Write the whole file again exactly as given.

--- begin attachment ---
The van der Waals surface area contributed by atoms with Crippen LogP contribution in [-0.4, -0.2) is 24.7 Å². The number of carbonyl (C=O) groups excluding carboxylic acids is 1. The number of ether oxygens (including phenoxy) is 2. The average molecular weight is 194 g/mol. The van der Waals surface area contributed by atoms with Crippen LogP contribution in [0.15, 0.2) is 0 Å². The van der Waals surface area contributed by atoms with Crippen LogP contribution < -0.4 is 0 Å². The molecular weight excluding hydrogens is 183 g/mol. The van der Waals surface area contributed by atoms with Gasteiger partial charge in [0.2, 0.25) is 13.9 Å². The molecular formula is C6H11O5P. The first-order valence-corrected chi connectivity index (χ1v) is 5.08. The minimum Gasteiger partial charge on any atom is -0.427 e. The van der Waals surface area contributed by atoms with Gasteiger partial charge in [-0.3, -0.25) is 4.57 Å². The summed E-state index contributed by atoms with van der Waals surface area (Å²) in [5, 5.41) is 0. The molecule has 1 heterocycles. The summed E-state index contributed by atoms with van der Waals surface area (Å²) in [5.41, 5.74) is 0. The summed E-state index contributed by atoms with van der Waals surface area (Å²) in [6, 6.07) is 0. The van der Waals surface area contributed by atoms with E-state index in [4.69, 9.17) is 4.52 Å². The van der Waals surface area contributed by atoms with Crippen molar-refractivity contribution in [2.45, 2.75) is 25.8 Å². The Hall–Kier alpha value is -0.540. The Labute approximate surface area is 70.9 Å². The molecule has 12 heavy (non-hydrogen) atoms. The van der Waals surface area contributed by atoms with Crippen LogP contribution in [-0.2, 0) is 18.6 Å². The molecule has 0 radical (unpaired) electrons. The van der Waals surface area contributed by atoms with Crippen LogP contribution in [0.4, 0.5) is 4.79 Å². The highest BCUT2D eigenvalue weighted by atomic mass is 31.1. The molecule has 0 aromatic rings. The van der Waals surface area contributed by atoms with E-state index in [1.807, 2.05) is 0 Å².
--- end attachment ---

The van der Waals surface area contributed by atoms with Crippen LogP contribution in [-0.4, -0.2) is 24.7 Å². The number of carbonyl (C=O) groups excluding carboxylic acids is 1. The number of ether oxygens (including phenoxy) is 2. The average molecular weight is 194 g/mol. The van der Waals surface area contributed by atoms with Crippen LogP contribution in [0.15, 0.2) is 0 Å². The van der Waals surface area contributed by atoms with Crippen LogP contribution < -0.4 is 0 Å². The molecular weight excluding hydrogens is 183 g/mol. The van der Waals surface area contributed by atoms with Gasteiger partial charge in [0.2, 0.25) is 13.9 Å². The molecular formula is C6H11O5P. The first-order valence-corrected chi connectivity index (χ1v) is 5.08. The minimum Gasteiger partial charge on any atom is -0.427 e. The van der Waals surface area contributed by atoms with Gasteiger partial charge in [-0.3, -0.25) is 4.57 Å². The summed E-state index contributed by atoms with van der Waals surface area (Å²) in [5, 5.41) is 0. The molecule has 1 heterocycles. The summed E-state index contributed by atoms with van der Waals surface area (Å²) in [5.41, 5.74) is 0. The summed E-state index contributed by atoms with van der Waals surface area (Å²) in [6, 6.07) is 0. The van der Waals surface area contributed by atoms with E-state index in [4.69, 9.17) is 4.52 Å². The van der Waals surface area contributed by atoms with Crippen molar-refractivity contribution in [2.45, 2.75) is 25.8 Å². The Hall–Kier alpha value is -0.540. The Labute approximate surface area is 70.9 Å². The molecule has 12 heavy (non-hydrogen) atoms. The van der Waals surface area contributed by atoms with Crippen LogP contribution in [-0.2, 0) is 18.6 Å². The molecule has 0 radical (unpaired) electrons. The van der Waals surface area contributed by atoms with Crippen LogP contribution in [0.4, 0.5) is 4.79 Å². The highest BCUT2D eigenvalue weighted by atomic mass is 31.1. The molecule has 0 aromatic rings. The van der Waals surface area contributed by atoms with E-state index in [1.807, 2.05) is 0 Å².